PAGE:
He smiled broadly. Any innovation on the stereotyped methods appealed to him with the grace and relish of a new metre to a neophytic rhymester.

“Wat's a nice boy, a mighty good boy, too,” he went on, with his oily voice quite soft. “Run mighty well in this 'lection, too. He's a mighty smart, good boy.”

He nodded his big head approvingly. “I don't wonder he cut the t'other feller out. Mighty fine feller Wat is.”

“Well, now,” said the register, suddenly putting his pen behind his ear, and leaving the party of the first part and the party of the second part to their own devices, “I'm blest if I don't think Justus is worth a hundred of Wat, lock, stock, an' barrel.”

Once more the grizzled eyebrows went up toward the iron-gray thatch of the coroner's forehead. “Justus! I'm free ter say I dunno nobody equal ter Justus. I hev known Justus sence he war knee-high ter a pa'tridge—the way he did keer fur them chil'n, an' brung 'em up ter be equal ter anybody in the lan'! An' smart—smart ain't the word fur him! Ef he hed education he could do anything; but he hed ter stan' back an' let the t'other chil'n git it. Whar would Wat be ef 't warn't fur Justus?”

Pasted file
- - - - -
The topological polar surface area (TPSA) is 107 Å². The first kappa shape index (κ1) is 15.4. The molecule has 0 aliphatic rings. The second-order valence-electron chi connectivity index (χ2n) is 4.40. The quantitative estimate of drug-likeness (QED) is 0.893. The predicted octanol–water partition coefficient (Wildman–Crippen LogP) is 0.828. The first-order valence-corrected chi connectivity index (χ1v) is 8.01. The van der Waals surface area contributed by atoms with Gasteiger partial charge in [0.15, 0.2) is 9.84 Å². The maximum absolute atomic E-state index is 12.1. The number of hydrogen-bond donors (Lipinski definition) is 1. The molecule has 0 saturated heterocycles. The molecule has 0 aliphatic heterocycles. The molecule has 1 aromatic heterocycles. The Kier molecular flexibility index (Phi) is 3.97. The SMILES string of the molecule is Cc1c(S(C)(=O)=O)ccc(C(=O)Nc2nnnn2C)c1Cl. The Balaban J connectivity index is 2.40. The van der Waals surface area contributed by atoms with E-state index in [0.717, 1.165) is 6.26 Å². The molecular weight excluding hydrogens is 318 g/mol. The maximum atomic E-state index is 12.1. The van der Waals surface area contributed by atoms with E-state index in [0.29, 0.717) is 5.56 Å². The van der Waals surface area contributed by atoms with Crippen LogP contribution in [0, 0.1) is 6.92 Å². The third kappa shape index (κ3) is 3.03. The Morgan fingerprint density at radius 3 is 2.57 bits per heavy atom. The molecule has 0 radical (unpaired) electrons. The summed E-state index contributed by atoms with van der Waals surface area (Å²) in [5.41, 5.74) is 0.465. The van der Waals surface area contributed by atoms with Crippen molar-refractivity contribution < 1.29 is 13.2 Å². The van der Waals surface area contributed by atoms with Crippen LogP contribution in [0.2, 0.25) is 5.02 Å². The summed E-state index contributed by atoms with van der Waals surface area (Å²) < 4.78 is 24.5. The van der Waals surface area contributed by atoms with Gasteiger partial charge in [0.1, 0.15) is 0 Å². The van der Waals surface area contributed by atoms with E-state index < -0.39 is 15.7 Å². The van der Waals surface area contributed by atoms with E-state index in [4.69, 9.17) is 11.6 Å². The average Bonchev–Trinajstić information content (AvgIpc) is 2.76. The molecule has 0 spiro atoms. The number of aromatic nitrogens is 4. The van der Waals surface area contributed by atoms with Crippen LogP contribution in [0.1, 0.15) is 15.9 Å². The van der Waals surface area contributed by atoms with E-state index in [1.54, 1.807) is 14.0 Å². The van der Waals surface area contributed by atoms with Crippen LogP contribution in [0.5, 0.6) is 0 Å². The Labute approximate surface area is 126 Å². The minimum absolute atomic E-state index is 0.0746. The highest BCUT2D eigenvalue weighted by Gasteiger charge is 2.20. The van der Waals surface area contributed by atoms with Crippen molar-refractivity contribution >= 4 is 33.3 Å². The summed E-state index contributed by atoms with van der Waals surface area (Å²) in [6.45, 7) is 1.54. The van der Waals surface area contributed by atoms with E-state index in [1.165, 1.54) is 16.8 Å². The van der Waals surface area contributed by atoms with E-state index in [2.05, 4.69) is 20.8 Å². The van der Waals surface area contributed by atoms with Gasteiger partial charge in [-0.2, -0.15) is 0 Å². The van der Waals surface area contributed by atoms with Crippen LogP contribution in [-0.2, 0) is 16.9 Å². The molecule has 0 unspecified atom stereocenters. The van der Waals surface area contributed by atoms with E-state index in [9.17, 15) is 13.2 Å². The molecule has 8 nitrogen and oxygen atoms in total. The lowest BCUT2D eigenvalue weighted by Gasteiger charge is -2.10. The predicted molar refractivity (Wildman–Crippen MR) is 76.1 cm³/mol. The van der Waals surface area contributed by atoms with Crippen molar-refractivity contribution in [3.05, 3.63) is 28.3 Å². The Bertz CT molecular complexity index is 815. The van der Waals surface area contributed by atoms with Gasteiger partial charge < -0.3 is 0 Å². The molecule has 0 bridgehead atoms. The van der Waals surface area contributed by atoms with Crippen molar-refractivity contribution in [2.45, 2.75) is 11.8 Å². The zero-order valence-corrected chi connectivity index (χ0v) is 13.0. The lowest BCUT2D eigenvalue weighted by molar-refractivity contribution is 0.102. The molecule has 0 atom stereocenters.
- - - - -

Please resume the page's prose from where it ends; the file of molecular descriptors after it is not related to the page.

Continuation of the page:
“That's what makes me say 't was a mighty mean trick he played on Justus,” the register broke in.

“Who? How?” demanded the coroner.

“Why, Justus was the t'other feller. Wat an' the girl never let him have an inklin' of it. They just fooled him along, believin' she was goin' ter marry him. An' las' night when it was reported all over town that Wat was elected, an' Justus took time from electioneerin' fur his brother to breathe, they tolled him out to look at the comet, an' slipped off an' married.”

The man of sentiment, with the election in his hand, sat looking loweringly about him. His satisfaction was wilted; his fat hung flabbily on his big bones; his small eyes were hard and cold.

“Waal,” he said, rising at last, “these extry an' occasional opportunities like comets an' castin' votes oughter be took full advantage of—full advantage of; no doubt about that.”

And thus it was that the casting vote tipped the scale in favor of the incumbent.